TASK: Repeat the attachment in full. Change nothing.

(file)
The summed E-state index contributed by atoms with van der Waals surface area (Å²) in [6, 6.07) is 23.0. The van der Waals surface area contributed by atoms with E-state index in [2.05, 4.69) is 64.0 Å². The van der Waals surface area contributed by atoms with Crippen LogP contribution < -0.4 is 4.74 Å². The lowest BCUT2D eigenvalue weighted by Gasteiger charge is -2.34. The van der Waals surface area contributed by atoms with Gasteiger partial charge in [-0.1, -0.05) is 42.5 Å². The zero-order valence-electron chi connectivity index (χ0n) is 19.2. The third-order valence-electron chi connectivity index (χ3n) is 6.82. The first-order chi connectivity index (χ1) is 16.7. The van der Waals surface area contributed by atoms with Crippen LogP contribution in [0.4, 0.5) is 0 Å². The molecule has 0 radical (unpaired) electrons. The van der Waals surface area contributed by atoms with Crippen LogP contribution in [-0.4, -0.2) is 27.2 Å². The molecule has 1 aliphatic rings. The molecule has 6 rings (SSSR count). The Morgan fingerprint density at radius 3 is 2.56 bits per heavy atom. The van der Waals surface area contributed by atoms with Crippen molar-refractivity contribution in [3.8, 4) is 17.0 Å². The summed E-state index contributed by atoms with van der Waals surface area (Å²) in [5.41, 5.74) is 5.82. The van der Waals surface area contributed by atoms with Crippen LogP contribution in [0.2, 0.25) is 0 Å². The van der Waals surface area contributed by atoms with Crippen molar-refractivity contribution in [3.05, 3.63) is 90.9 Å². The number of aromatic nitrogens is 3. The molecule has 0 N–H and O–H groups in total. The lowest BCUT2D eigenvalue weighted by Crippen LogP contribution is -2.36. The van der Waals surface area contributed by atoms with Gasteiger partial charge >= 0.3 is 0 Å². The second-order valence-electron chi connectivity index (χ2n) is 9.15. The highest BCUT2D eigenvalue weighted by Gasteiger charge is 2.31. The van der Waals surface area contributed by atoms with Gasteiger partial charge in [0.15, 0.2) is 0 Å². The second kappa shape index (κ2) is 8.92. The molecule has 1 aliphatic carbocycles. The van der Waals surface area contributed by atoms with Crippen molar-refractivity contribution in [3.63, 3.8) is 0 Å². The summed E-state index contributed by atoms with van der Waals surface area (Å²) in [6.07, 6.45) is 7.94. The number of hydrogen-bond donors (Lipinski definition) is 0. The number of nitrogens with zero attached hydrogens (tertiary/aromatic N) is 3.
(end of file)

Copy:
The summed E-state index contributed by atoms with van der Waals surface area (Å²) in [6, 6.07) is 23.0. The van der Waals surface area contributed by atoms with E-state index in [2.05, 4.69) is 64.0 Å². The van der Waals surface area contributed by atoms with Crippen LogP contribution < -0.4 is 4.74 Å². The lowest BCUT2D eigenvalue weighted by Gasteiger charge is -2.34. The van der Waals surface area contributed by atoms with Gasteiger partial charge in [-0.1, -0.05) is 42.5 Å². The zero-order valence-electron chi connectivity index (χ0n) is 19.2. The third-order valence-electron chi connectivity index (χ3n) is 6.82. The first-order chi connectivity index (χ1) is 16.7. The van der Waals surface area contributed by atoms with Crippen LogP contribution in [0.4, 0.5) is 0 Å². The molecule has 0 radical (unpaired) electrons. The van der Waals surface area contributed by atoms with Crippen LogP contribution in [-0.4, -0.2) is 27.2 Å². The molecule has 1 aliphatic rings. The molecule has 6 rings (SSSR count). The Morgan fingerprint density at radius 3 is 2.56 bits per heavy atom. The van der Waals surface area contributed by atoms with Crippen molar-refractivity contribution in [3.8, 4) is 17.0 Å². The summed E-state index contributed by atoms with van der Waals surface area (Å²) in [5.41, 5.74) is 5.82. The van der Waals surface area contributed by atoms with Crippen LogP contribution in [0.2, 0.25) is 0 Å². The van der Waals surface area contributed by atoms with Crippen molar-refractivity contribution in [3.05, 3.63) is 90.9 Å². The number of aromatic nitrogens is 3. The molecule has 0 N–H and O–H groups in total. The lowest BCUT2D eigenvalue weighted by Crippen LogP contribution is -2.36. The van der Waals surface area contributed by atoms with Gasteiger partial charge >= 0.3 is 0 Å². The second-order valence-electron chi connectivity index (χ2n) is 9.15. The highest BCUT2D eigenvalue weighted by Gasteiger charge is 2.31. The van der Waals surface area contributed by atoms with Gasteiger partial charge in [0.15, 0.2) is 0 Å². The second kappa shape index (κ2) is 8.92. The molecule has 1 aliphatic carbocycles. The van der Waals surface area contributed by atoms with Crippen molar-refractivity contribution in [3.63, 3.8) is 0 Å². The summed E-state index contributed by atoms with van der Waals surface area (Å²) in [6.07, 6.45) is 7.94. The number of hydrogen-bond donors (Lipinski definition) is 0. The number of nitrogens with zero attached hydrogens (tertiary/aromatic N) is 3.